Schätzel in Nierstein, thanks to Christian Schiller’s birthday celebration!
June 24, 2012
Ask me a good way to celebrate 60 years of a rich, eventful and well-traveled life and I’ll direct you to my fellow wine blogging friend, Christian Schiller, whose wife Annette kindly invited me to their home in Frankfurt to celebrate Christian’s special birthday. Also present were their three children and one granddaughter. Over 30 friends who have been part of his life so far gathered in Frankfurt this past Saturday – from an old elementary school classmate in Germany to Tantely Andrianarivo, former Prime Minister of Madagascar, where Christian had worked for three years.
Christian and Annette divide their time between homes in Frankfurt am Main and in a Virginia suburb of Washington DC, where Christian worked for many years as an economist for the International Monetary Fund. Since 2009, he started to write about wine and has become very widely read, also becoming a member of the FIJEV (International Federation of Wine and Spirits Journalists and Writers).
He is one of the most active – and youthfully enthusiastic – bloggers I know, rather incessantly traveling around the world to meet winemakers and vintners and to taste fines wines, from South Africa to Oregon, by way of Germany and France.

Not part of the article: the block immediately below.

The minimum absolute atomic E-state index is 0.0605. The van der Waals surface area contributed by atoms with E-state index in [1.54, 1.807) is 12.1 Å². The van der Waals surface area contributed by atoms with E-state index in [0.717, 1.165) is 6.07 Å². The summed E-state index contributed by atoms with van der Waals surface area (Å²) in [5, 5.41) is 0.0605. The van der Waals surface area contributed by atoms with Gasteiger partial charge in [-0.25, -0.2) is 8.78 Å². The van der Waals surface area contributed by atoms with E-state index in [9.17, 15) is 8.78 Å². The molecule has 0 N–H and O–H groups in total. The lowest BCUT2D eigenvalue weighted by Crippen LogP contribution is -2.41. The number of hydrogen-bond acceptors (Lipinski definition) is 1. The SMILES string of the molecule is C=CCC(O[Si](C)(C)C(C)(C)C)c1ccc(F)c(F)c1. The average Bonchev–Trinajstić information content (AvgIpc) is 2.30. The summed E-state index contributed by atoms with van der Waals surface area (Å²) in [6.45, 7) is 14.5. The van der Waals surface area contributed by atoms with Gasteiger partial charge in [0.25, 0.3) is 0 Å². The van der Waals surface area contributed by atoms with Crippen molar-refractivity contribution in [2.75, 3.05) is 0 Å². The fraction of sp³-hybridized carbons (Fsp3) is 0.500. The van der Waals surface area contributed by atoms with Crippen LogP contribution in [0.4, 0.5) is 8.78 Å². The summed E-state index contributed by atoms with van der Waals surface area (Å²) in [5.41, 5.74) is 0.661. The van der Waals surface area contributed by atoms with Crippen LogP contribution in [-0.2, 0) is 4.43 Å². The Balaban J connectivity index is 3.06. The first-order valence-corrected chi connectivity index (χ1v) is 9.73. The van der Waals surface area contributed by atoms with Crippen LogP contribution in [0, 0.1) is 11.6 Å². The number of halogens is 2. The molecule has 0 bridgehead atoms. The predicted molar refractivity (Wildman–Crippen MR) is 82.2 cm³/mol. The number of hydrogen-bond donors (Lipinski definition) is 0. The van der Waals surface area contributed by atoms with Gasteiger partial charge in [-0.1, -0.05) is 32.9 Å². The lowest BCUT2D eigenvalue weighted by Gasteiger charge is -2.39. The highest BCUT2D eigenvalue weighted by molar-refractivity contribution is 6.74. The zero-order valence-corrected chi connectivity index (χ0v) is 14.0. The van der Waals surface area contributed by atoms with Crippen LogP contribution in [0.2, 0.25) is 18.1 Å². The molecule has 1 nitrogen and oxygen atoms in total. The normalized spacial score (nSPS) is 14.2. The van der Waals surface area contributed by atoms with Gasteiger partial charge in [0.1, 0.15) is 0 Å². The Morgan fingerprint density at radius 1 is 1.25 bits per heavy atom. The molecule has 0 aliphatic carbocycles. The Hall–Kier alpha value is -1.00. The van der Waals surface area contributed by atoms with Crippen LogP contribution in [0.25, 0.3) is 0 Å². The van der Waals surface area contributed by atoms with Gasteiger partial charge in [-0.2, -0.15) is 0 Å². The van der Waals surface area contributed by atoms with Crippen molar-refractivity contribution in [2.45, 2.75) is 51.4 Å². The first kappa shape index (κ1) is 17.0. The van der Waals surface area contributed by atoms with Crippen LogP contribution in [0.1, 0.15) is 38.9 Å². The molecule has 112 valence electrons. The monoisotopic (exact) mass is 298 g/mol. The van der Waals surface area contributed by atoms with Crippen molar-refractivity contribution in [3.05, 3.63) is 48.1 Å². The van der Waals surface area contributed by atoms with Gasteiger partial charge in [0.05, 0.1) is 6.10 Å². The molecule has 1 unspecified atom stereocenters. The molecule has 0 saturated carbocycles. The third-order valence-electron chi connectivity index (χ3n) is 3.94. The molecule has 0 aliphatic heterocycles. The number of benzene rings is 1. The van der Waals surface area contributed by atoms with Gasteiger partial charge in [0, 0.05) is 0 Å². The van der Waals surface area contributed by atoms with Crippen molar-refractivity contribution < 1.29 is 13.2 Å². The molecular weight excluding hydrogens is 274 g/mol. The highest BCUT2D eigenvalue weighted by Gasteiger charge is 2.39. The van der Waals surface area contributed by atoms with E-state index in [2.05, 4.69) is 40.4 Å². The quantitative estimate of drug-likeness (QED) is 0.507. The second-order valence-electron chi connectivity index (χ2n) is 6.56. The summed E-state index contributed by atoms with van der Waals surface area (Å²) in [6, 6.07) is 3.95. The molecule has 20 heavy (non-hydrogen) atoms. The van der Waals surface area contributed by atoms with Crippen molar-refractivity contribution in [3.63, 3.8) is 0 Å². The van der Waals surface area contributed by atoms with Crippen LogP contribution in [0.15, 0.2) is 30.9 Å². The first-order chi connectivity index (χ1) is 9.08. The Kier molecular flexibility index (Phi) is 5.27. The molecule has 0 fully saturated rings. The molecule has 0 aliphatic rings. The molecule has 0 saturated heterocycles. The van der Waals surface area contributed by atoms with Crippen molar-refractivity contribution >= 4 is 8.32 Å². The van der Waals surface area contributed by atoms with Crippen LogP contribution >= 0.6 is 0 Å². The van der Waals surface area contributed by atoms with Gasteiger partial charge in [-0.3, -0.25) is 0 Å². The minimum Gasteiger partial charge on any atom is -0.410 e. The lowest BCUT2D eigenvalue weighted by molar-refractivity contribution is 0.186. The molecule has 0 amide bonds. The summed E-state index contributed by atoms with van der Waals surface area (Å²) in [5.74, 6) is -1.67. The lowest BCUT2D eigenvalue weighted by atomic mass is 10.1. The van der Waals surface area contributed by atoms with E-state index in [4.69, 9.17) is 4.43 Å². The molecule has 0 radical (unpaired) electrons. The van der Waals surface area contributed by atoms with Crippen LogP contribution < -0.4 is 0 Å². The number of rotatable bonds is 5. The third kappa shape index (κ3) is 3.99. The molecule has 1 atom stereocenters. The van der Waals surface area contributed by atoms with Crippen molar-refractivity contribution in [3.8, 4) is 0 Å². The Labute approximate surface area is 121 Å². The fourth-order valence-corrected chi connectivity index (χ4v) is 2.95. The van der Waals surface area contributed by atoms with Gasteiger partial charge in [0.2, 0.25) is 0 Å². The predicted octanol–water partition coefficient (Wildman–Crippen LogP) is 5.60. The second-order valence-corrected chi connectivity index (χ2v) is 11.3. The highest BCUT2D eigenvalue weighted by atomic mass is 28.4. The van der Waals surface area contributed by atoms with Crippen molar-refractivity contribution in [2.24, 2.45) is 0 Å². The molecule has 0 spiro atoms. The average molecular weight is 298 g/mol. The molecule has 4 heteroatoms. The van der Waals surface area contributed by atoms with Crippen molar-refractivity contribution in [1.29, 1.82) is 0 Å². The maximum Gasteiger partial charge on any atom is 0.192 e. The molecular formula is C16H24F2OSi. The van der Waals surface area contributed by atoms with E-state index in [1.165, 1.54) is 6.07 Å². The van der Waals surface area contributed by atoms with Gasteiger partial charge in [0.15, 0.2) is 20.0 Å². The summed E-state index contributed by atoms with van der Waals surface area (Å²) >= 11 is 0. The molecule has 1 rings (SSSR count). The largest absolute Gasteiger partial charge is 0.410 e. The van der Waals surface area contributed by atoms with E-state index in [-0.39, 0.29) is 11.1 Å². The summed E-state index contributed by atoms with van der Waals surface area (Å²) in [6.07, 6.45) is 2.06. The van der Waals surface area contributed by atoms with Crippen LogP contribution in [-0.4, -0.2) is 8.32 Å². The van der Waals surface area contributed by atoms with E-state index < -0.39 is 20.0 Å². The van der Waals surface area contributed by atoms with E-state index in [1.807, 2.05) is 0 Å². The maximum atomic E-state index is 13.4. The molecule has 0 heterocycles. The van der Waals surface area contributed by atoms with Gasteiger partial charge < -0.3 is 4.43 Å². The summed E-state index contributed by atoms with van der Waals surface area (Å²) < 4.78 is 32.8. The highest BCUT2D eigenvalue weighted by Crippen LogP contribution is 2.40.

A great pleasure for all: Annette had prepared a surprise visit and outdoor dinner to a mystery vineyard. After meeting and greeting with Kaffee und Kuchen at their place, we all boarded a large tour bus. Christian had no idea where we were headed, thinking at first a domain in the Rheingau.
But as we passed across the famous Roten Hang (Red Slope) and then into Nierstein, we were in the heart of Rheinhessen and ended up tasting some exceptional wines made by the young Kai Schätzel, the latest in a long series of generations dating back some 850 years, but he is known as one of the up and coming winemakers in the region. With reason.
Over dinner, we tasted some lovely wines, including a corpulent Hipping Silvaner whose palate presence very well stood up to the organically raised pork, grilled on an open pit. It was after all a very sunny day with just a slight breeze. The meal was served with freshly prepared mixed salads, baked potatoes and … feta cheese with Kalamata olives.
How ironic, noted one guest, who works in Brussels for the EU, given the context… We were all at a German vineyard, just one day after the national German football team’s decimation of hapless Greece – and in the midst of profound tensions between the two countries with regard to the Euro.
But I digress.
Also joining us was Dagmar Ehrlich, a well-known wine writer in Germany who had published a splendid book on grape varieties. It was fun tasting with her and discussing latest trends in winemaking and the importance of freshness in wine, a style that we both enjoy – and both found in some of the Schätzel wines.
After the dinner, we visited the 800+ year-old underground cellar, with old oak casks and the appropriately humid and moldy cellar aromas. A magical place to be.
What was special was to taste wines coming from such the exceptional terroir, the Red Slope. As Christian Schiller wrote on his wonderful blog: